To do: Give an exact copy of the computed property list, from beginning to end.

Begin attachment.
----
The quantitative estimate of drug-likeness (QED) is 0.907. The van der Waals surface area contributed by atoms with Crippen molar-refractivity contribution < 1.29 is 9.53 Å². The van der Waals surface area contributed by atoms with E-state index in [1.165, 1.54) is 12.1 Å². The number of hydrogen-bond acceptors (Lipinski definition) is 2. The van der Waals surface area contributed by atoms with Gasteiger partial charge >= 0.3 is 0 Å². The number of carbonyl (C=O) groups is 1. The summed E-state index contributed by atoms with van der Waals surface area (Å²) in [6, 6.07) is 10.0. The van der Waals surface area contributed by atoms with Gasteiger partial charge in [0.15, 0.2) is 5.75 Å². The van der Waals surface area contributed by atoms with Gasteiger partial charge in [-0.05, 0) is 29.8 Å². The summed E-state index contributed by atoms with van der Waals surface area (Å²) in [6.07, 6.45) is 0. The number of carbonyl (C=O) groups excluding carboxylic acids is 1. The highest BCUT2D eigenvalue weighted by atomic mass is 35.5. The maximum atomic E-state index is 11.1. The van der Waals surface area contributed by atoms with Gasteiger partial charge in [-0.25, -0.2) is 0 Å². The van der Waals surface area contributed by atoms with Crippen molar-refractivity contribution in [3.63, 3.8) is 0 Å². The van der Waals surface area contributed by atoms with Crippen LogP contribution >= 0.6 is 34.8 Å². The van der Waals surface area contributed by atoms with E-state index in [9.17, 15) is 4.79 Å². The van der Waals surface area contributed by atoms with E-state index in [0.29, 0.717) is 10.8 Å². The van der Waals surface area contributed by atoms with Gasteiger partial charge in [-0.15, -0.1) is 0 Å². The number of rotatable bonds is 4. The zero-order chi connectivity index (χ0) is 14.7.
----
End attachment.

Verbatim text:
The quantitative estimate of drug-likeness (QED) is 0.907. The van der Waals surface area contributed by atoms with Crippen molar-refractivity contribution < 1.29 is 9.53 Å². The van der Waals surface area contributed by atoms with E-state index in [1.165, 1.54) is 12.1 Å². The number of hydrogen-bond acceptors (Lipinski definition) is 2. The van der Waals surface area contributed by atoms with Gasteiger partial charge >= 0.3 is 0 Å². The number of carbonyl (C=O) groups is 1. The summed E-state index contributed by atoms with van der Waals surface area (Å²) in [6, 6.07) is 10.0. The van der Waals surface area contributed by atoms with Gasteiger partial charge in [0.15, 0.2) is 5.75 Å². The van der Waals surface area contributed by atoms with Gasteiger partial charge in [-0.05, 0) is 29.8 Å². The summed E-state index contributed by atoms with van der Waals surface area (Å²) in [6.07, 6.45) is 0. The number of carbonyl (C=O) groups excluding carboxylic acids is 1. The highest BCUT2D eigenvalue weighted by atomic mass is 35.5. The maximum atomic E-state index is 11.1. The van der Waals surface area contributed by atoms with Gasteiger partial charge in [-0.25, -0.2) is 0 Å². The van der Waals surface area contributed by atoms with Crippen molar-refractivity contribution in [3.63, 3.8) is 0 Å². The van der Waals surface area contributed by atoms with Crippen LogP contribution >= 0.6 is 34.8 Å². The van der Waals surface area contributed by atoms with E-state index in [9.17, 15) is 4.79 Å². The van der Waals surface area contributed by atoms with E-state index in [0.29, 0.717) is 10.8 Å². The van der Waals surface area contributed by atoms with Gasteiger partial charge in [-0.15, -0.1) is 0 Å². The number of rotatable bonds is 4. The zero-order chi connectivity index (χ0) is 14.7.